Giant (1956)

Love at first sight has its challenges as Leslie (Elizabeth Taylor) and Jordan (Rock Hudson) find to when they rush into marriage. Texas rancher/tycoon Jordan visits Maryland to check out a horse he wants to buy. He returns to Texas with not only a horse, but a wife. Neither is easily tamed.

Now some men love strong women, who question big ideas, but Jordan wasn’t like that. He’s a traditionalist and a bigot. His charm and good looks, attracted Leslie, but through most of the film it seems like his notions of keeping poor people in their places, including a sick baby of Latino heritage has to go without a good doctor, drives a wedge between his wife and him.

A fish out of water, Leslie tries to fit in. She’s not warmly received by Jordan’s sister who has run the house and ranch for years. The townspeople have never met anyone from out East so they don’t know how to accept an outsider and Jordan’s little help as he just figures Leslie should fit in.

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Jordan loathes Jett Rink (James Dean), a young handsome ranch hand who inherits a small plot of land from Jordan’s sister. Leslie needs people other than her husband to talk to and she sees no problem befriending Jett. This makes Jordan’s blood boil. He also disapproves of Leslie’s friendliness with the Latinos who live in the village. He wants her to stay home and not make waves, which is just not in Leslie’s nature.

The film jumps ahead to the time when Jordan and Leslie’s children are grown enough to be choosing careers and spouses. As in most families, the children have minds of their own. Jordy, their son, marries a lovely Latino woman, but both parents, particularly Jordan are prejudiced against her. What’s more Jordan disappoints his father by choosing to become a doctor rather than manage the vast ranch that’s been in the family for generations.

One daughter marries a fine man, who wants to ranch, but he wants a small ranch so Jordan’s ranch is unwanted. The other daughter becomes smitten with Jett, who’s become incredibly wealthy. Of course, this leads to major trouble.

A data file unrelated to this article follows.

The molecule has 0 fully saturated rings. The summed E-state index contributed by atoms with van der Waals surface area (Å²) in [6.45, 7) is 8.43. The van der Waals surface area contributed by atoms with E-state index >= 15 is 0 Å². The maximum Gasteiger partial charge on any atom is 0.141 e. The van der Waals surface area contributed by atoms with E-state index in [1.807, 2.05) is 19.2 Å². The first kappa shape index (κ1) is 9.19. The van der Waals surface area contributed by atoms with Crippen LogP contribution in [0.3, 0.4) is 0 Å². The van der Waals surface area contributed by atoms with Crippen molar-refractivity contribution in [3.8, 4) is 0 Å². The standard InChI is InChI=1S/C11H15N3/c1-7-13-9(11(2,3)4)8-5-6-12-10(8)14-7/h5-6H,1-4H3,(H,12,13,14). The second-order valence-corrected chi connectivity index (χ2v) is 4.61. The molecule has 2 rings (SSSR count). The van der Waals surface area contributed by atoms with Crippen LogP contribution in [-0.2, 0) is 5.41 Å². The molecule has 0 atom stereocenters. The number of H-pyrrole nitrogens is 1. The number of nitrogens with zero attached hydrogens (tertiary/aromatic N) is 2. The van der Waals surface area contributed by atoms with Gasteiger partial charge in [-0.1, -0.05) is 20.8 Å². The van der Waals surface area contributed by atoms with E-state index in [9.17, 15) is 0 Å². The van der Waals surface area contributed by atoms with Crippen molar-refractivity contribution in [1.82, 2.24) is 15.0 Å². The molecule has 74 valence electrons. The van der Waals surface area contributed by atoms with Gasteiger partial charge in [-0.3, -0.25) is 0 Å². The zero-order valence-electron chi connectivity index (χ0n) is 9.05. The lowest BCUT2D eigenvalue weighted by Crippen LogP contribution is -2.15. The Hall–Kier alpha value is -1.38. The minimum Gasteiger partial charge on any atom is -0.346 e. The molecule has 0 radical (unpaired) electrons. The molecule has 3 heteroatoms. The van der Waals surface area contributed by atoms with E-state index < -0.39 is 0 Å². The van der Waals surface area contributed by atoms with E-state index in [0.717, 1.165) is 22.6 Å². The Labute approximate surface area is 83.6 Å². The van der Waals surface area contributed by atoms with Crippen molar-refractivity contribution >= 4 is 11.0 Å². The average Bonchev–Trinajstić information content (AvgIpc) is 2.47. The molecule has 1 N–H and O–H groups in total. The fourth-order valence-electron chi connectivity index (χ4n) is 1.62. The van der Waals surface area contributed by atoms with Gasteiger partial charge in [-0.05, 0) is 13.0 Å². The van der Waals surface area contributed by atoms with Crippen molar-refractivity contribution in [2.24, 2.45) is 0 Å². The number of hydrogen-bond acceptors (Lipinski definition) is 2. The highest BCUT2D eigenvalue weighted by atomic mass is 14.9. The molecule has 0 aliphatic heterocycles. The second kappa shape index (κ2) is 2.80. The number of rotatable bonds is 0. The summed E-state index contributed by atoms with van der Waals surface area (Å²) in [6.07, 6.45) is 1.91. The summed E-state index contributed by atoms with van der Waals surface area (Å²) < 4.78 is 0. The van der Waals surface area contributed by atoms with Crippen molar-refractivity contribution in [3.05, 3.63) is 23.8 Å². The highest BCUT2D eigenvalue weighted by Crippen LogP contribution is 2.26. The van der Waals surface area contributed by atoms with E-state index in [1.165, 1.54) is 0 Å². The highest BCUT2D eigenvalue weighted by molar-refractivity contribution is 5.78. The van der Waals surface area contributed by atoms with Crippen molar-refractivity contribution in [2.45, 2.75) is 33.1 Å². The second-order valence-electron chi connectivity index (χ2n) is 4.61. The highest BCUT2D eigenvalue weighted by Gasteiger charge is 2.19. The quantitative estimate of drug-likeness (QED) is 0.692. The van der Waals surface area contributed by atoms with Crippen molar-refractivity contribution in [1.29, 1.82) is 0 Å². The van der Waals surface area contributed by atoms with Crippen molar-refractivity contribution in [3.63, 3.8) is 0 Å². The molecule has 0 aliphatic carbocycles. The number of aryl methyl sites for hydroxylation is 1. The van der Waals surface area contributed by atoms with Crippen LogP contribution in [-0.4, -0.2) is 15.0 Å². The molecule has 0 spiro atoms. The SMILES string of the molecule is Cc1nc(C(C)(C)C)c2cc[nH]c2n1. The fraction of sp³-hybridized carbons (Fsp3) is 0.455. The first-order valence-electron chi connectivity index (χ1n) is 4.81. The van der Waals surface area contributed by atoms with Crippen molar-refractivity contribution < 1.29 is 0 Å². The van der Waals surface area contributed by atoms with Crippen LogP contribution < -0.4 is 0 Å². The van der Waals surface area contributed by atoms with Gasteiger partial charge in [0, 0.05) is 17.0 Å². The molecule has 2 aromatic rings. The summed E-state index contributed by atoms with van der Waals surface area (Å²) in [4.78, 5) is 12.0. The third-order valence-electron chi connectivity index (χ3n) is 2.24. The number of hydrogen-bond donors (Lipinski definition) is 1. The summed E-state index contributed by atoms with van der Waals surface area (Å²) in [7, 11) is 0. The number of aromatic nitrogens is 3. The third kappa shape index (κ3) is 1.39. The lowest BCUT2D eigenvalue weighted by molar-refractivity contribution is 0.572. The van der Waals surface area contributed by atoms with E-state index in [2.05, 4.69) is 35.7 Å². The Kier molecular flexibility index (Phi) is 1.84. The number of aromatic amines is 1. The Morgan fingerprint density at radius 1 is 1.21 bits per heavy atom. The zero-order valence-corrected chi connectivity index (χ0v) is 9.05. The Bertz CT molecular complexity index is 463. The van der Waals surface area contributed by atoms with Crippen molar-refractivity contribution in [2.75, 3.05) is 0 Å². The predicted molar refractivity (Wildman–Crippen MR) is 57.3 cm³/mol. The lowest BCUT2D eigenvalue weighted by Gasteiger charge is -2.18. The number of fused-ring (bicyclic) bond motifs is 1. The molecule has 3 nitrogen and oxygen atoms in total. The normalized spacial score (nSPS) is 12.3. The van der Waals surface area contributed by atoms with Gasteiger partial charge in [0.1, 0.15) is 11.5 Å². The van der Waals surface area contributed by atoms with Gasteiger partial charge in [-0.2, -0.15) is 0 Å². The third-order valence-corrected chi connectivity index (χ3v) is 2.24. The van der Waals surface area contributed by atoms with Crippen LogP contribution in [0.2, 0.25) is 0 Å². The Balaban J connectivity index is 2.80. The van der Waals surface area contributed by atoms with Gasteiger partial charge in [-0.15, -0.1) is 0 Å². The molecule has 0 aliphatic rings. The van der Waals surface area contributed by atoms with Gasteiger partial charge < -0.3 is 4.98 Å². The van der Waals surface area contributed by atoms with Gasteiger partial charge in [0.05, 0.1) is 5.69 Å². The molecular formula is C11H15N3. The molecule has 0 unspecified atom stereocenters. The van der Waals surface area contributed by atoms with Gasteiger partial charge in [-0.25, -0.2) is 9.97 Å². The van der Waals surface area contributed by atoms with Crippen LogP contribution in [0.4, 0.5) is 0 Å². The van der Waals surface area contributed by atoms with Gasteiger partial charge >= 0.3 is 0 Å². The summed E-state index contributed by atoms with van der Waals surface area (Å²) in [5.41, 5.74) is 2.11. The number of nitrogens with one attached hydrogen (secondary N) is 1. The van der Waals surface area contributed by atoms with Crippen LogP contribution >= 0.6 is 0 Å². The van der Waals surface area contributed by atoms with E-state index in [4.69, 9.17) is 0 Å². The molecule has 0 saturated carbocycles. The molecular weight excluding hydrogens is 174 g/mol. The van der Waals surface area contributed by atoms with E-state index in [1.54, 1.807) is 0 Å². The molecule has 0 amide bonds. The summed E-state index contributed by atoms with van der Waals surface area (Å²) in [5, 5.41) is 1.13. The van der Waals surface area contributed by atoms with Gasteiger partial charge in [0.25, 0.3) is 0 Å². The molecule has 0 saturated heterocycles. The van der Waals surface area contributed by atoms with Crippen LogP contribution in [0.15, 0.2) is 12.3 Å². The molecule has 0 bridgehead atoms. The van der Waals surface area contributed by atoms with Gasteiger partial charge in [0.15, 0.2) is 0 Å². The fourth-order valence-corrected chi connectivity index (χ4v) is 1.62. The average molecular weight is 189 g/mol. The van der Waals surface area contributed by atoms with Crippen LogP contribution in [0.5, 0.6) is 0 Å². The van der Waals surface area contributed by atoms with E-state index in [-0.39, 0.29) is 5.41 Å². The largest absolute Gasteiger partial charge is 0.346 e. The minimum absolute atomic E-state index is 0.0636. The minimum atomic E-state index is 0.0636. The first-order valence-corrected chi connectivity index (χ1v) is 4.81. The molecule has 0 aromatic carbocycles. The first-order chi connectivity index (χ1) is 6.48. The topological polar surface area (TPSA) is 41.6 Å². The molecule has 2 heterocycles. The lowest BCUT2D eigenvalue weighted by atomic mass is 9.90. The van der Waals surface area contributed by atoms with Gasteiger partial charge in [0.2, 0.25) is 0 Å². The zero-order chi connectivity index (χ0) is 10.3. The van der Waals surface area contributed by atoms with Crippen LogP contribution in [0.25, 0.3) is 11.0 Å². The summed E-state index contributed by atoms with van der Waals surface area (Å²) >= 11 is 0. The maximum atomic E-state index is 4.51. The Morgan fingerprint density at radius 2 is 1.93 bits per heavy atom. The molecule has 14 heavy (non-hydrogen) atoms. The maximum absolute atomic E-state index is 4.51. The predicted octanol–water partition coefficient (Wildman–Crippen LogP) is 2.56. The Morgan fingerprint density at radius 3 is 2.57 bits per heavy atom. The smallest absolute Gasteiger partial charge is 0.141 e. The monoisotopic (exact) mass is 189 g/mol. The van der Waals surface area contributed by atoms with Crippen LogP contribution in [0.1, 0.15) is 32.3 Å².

The western landscape is grand, but dry and brown. Leslie surprised me with her ability to get Jordan to see that she does love him, but will often disagree with him. As the years passed, Jordan’s development in terms of opening his mind to other ethnicities or women’s roles changed very little. I was surprised that Leslie put up with him, but the story’s from another era. A more modern character would have given up on a husband, who was so stubbornly biased.

When the film shifts in time by 20 years or so, the main characters all get gray, but their skin doesn’t age and their bodies are still hard and fit.

All in all, while the film features big stars and has romance and action, I felt I just had a superficial view of this family. There was never a point where I felt the family was on the brink of disaster. Jet was, but he’s not the central character. He was an outsider, who wanted social acceptance and success. Yet, I didn’t feel I knew enough about him. I felt the characters were all more distant than most. Thus it’s not a film I’d watch again and again.

The Old Wives’ Tale

a3fba127a3076a6465b57e6895a575ef“. . . humanity walks ever on a thin crust over terrific abysses.”

I’d never heard of Arnold Bennett or his novel The Old Wives’ Tale till my friend chose it for us to read and discuss. The Old Wives’ Tale focuses on two sisters in Northern England in the fictional “Five Towns” area. The oldest Constance is a practical, predictable yet strong woman, while Sophia is a vivacious beauty who pushes all the boundaries.

Their mother is much like Constance and faithful to conventions. Their father is bedridden, which means the family’s welfare depends on the mother running the business, a drapery store.

The story starts with the girls in their teens. Despite their different personalities, they get along for the most part. Sophia yearns for romance and excitement, while Constance is satisfied with working in the family store and living a standard middle class life. When their father dies and Sophia runs off with a dapper traveling salesman, the story takes off.

A keen observer, Bennett fills the novel with insights that make readers think, “Yes, people are like that, even today.” Although there are many stories of bourgeois life or of the prodigal who runs off, Bennett’s characters experience surprises till the bitter end. His characters, even minor ones, are alive and worthy of respect and sympathy. I’m happy to say I’ve found another author I’ll read more of.